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worldwide working artists born in or before 1926
BLT Gallery | 270 Bowery | New York, NY 10012 | May 27, 2010 — July 27, 2009
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"Wiser Than God" presents worldwide working artists born in or before 1926, making them 83 at very youngest . . . Some are considerably older, many born before the First World War, and several are amongst the most famous artists at work today including Hyman Bloom, Dorothea Tanning and Carlo Nangeroni, currently the most expensive living artist. Indeed with a set of artists whose cumulative age might add up to a total of almost 5,000 years, the opening vernissage should hop. "Wiser Than God" runs from May 27th until July 31st overlapping with the current blockbuster Gagosian Picasso show, featuring work made by that artist between the age of 83 and 92. The show was conceived by Adrian Dannatt and co-curated with Jan Frank.

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BLT Gallery opened in January 2009 in a newly renovated 2,000 square foot space on the Bowery, the nucleus of art and culture in 21st century New York. Founded by Billy Lee Thompson, a prolific collector of art across the ages, the gallery will present art of the last thirty years free from the constraints of the often overheated market. The exhibition program will serve to initiate dialogue on the continually shifting role of the art object in the new millenium, both in and out of the gallery environment. Although the gallery's focus will remain on mid-career and established artists, it will occasionally show work from emerging talent whose artistic philosophies align with the tenets of the unique exhibition program.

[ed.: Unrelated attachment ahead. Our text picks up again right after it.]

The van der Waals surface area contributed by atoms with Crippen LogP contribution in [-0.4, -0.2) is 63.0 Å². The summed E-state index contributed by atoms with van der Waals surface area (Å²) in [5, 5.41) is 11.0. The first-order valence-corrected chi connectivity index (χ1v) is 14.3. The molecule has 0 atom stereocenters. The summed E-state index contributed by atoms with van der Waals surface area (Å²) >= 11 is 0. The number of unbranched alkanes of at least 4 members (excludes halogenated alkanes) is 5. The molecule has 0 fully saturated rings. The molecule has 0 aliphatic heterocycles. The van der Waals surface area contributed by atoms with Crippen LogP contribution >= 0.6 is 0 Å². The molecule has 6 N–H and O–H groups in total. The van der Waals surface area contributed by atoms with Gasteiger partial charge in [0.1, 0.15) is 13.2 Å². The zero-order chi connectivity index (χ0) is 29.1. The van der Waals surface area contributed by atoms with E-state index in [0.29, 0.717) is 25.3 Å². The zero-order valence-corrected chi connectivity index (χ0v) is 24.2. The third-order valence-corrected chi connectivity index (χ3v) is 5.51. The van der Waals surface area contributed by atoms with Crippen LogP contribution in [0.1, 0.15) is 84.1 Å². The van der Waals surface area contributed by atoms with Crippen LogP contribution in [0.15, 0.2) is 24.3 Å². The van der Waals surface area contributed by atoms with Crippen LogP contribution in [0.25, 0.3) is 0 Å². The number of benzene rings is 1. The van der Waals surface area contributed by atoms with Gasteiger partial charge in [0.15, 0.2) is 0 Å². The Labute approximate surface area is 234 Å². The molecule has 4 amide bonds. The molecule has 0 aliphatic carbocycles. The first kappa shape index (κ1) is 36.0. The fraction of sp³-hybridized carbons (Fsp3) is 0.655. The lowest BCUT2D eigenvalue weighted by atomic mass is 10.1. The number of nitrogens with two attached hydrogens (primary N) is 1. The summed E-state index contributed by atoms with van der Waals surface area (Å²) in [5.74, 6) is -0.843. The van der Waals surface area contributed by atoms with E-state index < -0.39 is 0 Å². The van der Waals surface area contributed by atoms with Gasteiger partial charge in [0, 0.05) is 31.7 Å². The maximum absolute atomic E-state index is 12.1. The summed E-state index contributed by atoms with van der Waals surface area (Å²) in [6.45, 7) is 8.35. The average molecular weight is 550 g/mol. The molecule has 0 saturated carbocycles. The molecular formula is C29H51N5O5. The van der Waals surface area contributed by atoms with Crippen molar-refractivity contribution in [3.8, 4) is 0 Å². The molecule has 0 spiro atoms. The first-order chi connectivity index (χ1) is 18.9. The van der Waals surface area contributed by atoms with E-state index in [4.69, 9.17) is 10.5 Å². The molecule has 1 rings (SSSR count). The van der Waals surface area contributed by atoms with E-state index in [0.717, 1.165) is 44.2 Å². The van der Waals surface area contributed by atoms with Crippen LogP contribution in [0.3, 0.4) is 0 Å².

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Accardi, Carla (b. 1924) | Barnet, Will (b. 1911)  Bloom, Hyman (b. 1913) | Bourgeois, Louise (b. 1911)  Brown, Herb (b. 1923)  Carone, Nicolas (b. 1917) | Catlett, Elizabeth (b. 1915), Clark, Ed (b. 1926) | Coppola, Horacio (b. 1906) | Corneille (b. 1922) | Cosman, Milein (b. 1921) | Cunningham, Merce (b. 1919) | Dannatt, George (b. 1915) | Dannatt, Joan (b. 1925) | Dannatt, Trevor (b. 1920) | Fandel, John (b. 1925) | Freud, Lucian (b. 1922)  Gilot, Francoise (b. 1921) | Hamiltion, Richard (b.1922) | Jenkins, Paul (b. 1923) | Jova, Henri (b. 1919) | Kaz, Nathaniel (b.1917) | Kelly, Ellsworth (b. 1923) | King, William (b. 1925) | Kirshenblatt, Mayer (b. 1916) | Kurahara, Ted (b. 1925) | Lalanne, Claude (b. 1924) | Lassnig, Maria (b. 1919) | Levine, Jack (b. 1915) | Mathieu, Georges (b. 1921) | Mekas, Jonas (b.1922)  Mesches, Arnold (b. 1923) | Metcalf, Jimmy | Nangeroni, Carlo (b. 1922) | Ortman, George (b. 1926) | Ramano, Sal (b. 1924) | Reddy, Krishna (b. 1925) | Ruda, Edwin (b. 1922) | Sherwood, Mildred Dixon (b. 1919)  Sleigh, Sylvia (b. 1916) | Simon, Luc (b. 1924) | Spero, Nancy (b. 1926) | Tanning, Dorothea (b. 1910) | Thiebaud, Wayne (b. 1920) | Weinrib, David (b. 1924) | Weyhe, Arthur | Wison, John (b. 1922)  Youngerman, Jack (b. 1926)